It’s bitterly cold, raining and the grey skies overwhelm our journey south, the radio becomes monotonous, as does the landscape of rock and flat brown earth.  We stop at an outlet just before we see a sign to Çanakkule. We find the cable we’ve been searching for to link the iPod to the radio in the car, our mood lifts and so does the landscape. There are now trees, green grass and even the water of the Sea of Marmara as we meander through the tiny road that takes us to Eçeabat.

Thursday, 8 March 2012

Peace Project - Energy

This morning I was contemplating the bigger picture of this journey and the astrological movements and it’s interpretation that Sue so kindly offered for the duration of this trip.

As many of you know I always take into account the astrological influences when an essence is born.  But it’s not only the birth of that essence that is important. 

Any essence maker will tell you that they are only one part of the co-creation of this alchemical mix. The journey of making the essence, is a huge part of the gestation period when the essence is growing to maturation.

Just like the creation of a human, you have the two physical makers male and female and the history of their ancestors as held in their DNA.  The second part, the spirit of the new being and it’s history of all the life it has seen since time began.  And of course the third aspect, the celebration of the life of the new being as mapped out by the astrological imprint at the time of birth.  During its time of forming in utero any happening good or bad can affect the little being about to pop out. Or if you like it's subconscious triggers. 

Ainulindale
I often talk about energy as vibration or music; its waves, tones and harmony that create a symphony of sound.  What has this got to do with astrology? Musica universalis (the Greek translation is, music of the spheres) is an ancient philosophical concept that the movements of the celestial bodies creates a sound, an inaudible harmony. This vision reminded me of the tattoo I had during this gestational period. Well actually both Stu and I had the same tattoo in the same place! 



Its written in Elvish and translated is Ainulindalë – the sound made by the Ainur (primordial spirits) together with Ilúvatar to create the world. Ainulindalë is the first chapter of Tolkiens, Silmarillion.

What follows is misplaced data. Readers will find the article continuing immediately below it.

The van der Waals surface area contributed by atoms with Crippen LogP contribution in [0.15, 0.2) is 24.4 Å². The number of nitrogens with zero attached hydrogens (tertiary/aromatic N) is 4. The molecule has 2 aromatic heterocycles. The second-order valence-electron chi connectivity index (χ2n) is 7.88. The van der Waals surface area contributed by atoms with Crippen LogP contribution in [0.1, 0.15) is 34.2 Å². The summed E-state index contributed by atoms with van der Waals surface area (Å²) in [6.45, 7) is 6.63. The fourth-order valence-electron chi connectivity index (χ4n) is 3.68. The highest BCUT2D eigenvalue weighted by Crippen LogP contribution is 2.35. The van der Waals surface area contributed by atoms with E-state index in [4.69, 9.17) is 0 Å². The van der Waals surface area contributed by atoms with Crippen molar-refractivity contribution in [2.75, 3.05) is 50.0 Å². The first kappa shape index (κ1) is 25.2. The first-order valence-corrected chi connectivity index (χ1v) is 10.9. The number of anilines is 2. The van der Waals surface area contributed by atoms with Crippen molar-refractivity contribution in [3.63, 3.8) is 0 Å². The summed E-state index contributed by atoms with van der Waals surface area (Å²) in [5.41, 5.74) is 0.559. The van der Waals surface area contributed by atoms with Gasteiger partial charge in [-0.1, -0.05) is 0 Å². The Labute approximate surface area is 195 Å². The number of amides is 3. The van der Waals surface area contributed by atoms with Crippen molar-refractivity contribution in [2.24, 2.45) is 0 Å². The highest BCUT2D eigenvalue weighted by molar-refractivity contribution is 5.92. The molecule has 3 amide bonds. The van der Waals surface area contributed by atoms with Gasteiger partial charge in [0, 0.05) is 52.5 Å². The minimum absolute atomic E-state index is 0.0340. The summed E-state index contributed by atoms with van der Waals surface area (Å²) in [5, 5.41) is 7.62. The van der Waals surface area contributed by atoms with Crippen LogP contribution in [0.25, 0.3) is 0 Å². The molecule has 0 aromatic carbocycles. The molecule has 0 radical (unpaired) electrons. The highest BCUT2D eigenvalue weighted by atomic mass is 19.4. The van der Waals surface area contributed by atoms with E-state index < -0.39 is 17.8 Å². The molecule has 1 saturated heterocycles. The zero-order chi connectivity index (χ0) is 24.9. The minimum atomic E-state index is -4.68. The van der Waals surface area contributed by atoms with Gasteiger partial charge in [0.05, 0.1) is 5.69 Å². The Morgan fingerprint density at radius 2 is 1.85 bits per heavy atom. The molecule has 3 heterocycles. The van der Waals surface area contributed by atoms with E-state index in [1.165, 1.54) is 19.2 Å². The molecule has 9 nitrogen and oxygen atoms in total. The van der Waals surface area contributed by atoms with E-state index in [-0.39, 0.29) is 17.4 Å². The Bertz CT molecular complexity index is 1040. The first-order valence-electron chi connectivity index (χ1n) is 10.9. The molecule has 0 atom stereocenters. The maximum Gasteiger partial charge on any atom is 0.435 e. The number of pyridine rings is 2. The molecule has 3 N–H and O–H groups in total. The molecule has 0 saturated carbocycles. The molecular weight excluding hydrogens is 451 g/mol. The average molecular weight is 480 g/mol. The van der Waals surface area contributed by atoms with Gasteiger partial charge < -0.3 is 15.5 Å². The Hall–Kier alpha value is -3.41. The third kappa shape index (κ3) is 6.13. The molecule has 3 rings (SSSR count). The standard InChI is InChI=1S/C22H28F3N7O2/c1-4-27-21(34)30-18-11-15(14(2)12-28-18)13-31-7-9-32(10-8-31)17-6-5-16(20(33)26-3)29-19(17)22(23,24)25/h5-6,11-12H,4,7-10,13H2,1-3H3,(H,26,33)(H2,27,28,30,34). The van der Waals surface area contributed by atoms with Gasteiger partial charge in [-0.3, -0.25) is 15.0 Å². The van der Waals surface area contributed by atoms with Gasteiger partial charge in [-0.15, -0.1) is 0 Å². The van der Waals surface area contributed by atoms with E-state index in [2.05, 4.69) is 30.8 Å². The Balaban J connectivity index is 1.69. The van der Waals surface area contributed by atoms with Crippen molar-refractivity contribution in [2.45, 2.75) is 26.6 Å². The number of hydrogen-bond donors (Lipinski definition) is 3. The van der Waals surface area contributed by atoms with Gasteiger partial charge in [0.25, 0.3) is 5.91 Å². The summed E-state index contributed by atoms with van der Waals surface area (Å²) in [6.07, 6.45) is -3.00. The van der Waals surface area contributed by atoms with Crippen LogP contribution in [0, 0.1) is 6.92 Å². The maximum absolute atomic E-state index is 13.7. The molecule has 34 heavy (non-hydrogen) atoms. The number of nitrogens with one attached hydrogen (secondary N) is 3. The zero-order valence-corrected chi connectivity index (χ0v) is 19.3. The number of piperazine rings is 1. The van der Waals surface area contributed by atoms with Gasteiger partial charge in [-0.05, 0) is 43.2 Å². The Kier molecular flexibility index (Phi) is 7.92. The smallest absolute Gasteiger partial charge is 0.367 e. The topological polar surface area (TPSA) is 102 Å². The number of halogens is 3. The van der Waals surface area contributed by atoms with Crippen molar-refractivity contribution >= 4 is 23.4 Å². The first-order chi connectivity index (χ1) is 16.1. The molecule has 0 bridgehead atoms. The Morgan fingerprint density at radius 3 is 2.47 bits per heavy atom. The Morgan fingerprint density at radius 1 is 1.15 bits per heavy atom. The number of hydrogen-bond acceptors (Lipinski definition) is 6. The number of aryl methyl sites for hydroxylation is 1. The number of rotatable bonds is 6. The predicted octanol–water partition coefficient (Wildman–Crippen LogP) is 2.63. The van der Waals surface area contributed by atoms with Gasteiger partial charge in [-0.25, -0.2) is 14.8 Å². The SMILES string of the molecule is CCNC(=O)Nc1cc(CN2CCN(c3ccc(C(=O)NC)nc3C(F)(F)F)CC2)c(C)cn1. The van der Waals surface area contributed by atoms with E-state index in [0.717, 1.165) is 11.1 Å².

Isn’t it wonderful how synchronistic events lead us down a path that we follow, if we only listen to the instructions.

So with thanks to Sue here is her interpretation of the sound we’ll be following on this journey.

Full Moon on Thursday (9.41 GMT) is augmented by the proximity of Mars to the Moon, aspected to Venus, Jupiter and Pluto (all in Earth signs), so should make it easier to manifest ideas and dreams.

There are some powerful grounding energies around for a while. 

The New Moon on the 22nd is the day after the Spring Equinox - with 4 planets in Aries is indeed new growth stimulated by the need for change. Any action needs to be very grounded to make full use of the karmic potential on offer! The Spring Equinox on the 20th is where the full inspiration and ideas needed for the New Moon become both apparent more available to all!


Not long now! Bx


PS Found this on You Tube  - Ainulindalë




Wednesday, 7 March 2012

Peace Project - Goddess

It's been a while since I posted anything here and it's only the impending departure to follow the gestation of my latest 'baby' into the depths of Turkey that has you asking for an update of it's wellbeing, that I've revisited the land of The Flower Healer.

Friday is looming ever closer and I'm sure I haven't done enough preparation...........3 years and counting, which has me asking - Are we ever satisfied with what we've done?  In my case a resounding no,  I put it all down to the parenting I had, nothing was ever good enough.  On the plus side I never cut corners and always give everything I possibly have and at times squeezing just a little more into the project.

I look at the schedule I have and see that maybe I've squeezed just a little too much in this time.  

The flower that started this Turkey/Greece trip
I have the necessary papers, passports, tickets and brand new £10 note for the visa in Istanbul.  What's all that about, surely they would/should take it in their own currency?   My camera has had an overhaul, although I'm still waiting for the courier to deliver it.  And a new journal is ready for the copious notes.

As some of you know this essence is looking into balancing the female and male energies. We need some help that's for sure. Upstairs tell me, for the male to be protective the female has to be vulnerable or is it the other way round?

I've just realised I have two men with me for half of the trip. Son No 1, Stu is coming for the whole trip to look after me, now that's a first! 

I don't know if I have a vulnerable mother look, maybe it has nothing to do with being a vulnerable mum but just a female.  And as for my offspring - just becoming a man, taking responsibility and showing he's the stronger one, (he should be, he's at the gym weight training 3 times a week)!  I must remember to let him to carry my bags! And man No 2 - well,  my friend Sharon has lent me her husband Oz for a week, he did a grand job last year of looking after me when I broke my foot for the second time in 2 months,  so I know I'm in safe hands.

The magical picture for it to happen (courtesy of Nichola)

Before this journey goes any further I want to thank everyone for helping this trip come to fruition.  Whether its giving us a bed for the night, painting a picture of their view on a magical place, where miracles happen,  good luck charms, prayers or thoughts and even husbands!  A lot has happened to bring me to this point.  Stories that you couldn't write about, but somehow I think I may just have a crack at it!



Thank you everyone.  Speak soon.X